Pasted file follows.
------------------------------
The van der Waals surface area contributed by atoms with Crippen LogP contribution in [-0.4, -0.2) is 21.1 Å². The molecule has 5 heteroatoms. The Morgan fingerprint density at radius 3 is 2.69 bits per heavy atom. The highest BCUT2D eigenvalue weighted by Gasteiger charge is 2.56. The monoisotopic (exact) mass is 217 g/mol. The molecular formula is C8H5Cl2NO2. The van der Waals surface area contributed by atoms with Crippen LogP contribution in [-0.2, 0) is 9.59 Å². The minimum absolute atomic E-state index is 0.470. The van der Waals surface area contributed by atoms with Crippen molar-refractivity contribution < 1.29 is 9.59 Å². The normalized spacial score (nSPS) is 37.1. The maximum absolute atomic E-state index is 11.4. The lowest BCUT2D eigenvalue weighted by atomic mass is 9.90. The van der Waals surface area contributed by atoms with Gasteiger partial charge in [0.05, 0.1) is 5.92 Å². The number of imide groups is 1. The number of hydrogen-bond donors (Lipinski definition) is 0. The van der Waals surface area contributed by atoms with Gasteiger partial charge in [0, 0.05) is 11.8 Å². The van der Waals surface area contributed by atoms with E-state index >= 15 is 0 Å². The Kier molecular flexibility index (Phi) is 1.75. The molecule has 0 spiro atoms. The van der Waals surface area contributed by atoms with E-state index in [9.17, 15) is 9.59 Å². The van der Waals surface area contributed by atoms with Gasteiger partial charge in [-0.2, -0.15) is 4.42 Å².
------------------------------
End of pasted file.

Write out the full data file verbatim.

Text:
The van der Waals surface area contributed by atoms with Crippen LogP contribution in [-0.4, -0.2) is 21.1 Å². The molecule has 5 heteroatoms. The Morgan fingerprint density at radius 3 is 2.69 bits per heavy atom. The highest BCUT2D eigenvalue weighted by Gasteiger charge is 2.56. The monoisotopic (exact) mass is 217 g/mol. The molecular formula is C8H5Cl2NO2. The van der Waals surface area contributed by atoms with Crippen LogP contribution in [-0.2, 0) is 9.59 Å². The minimum absolute atomic E-state index is 0.470. The van der Waals surface area contributed by atoms with Crippen molar-refractivity contribution < 1.29 is 9.59 Å². The normalized spacial score (nSPS) is 37.1. The maximum absolute atomic E-state index is 11.4. The lowest BCUT2D eigenvalue weighted by atomic mass is 9.90. The van der Waals surface area contributed by atoms with Gasteiger partial charge in [0.05, 0.1) is 5.92 Å². The number of imide groups is 1. The number of hydrogen-bond donors (Lipinski definition) is 0. The van der Waals surface area contributed by atoms with Gasteiger partial charge in [0, 0.05) is 11.8 Å². The van der Waals surface area contributed by atoms with E-state index >= 15 is 0 Å². The Kier molecular flexibility index (Phi) is 1.75. The molecule has 0 spiro atoms. The van der Waals surface area contributed by atoms with E-state index in [9.17, 15) is 9.59 Å². The van der Waals surface area contributed by atoms with Gasteiger partial charge in [-0.2, -0.15) is 4.42 Å².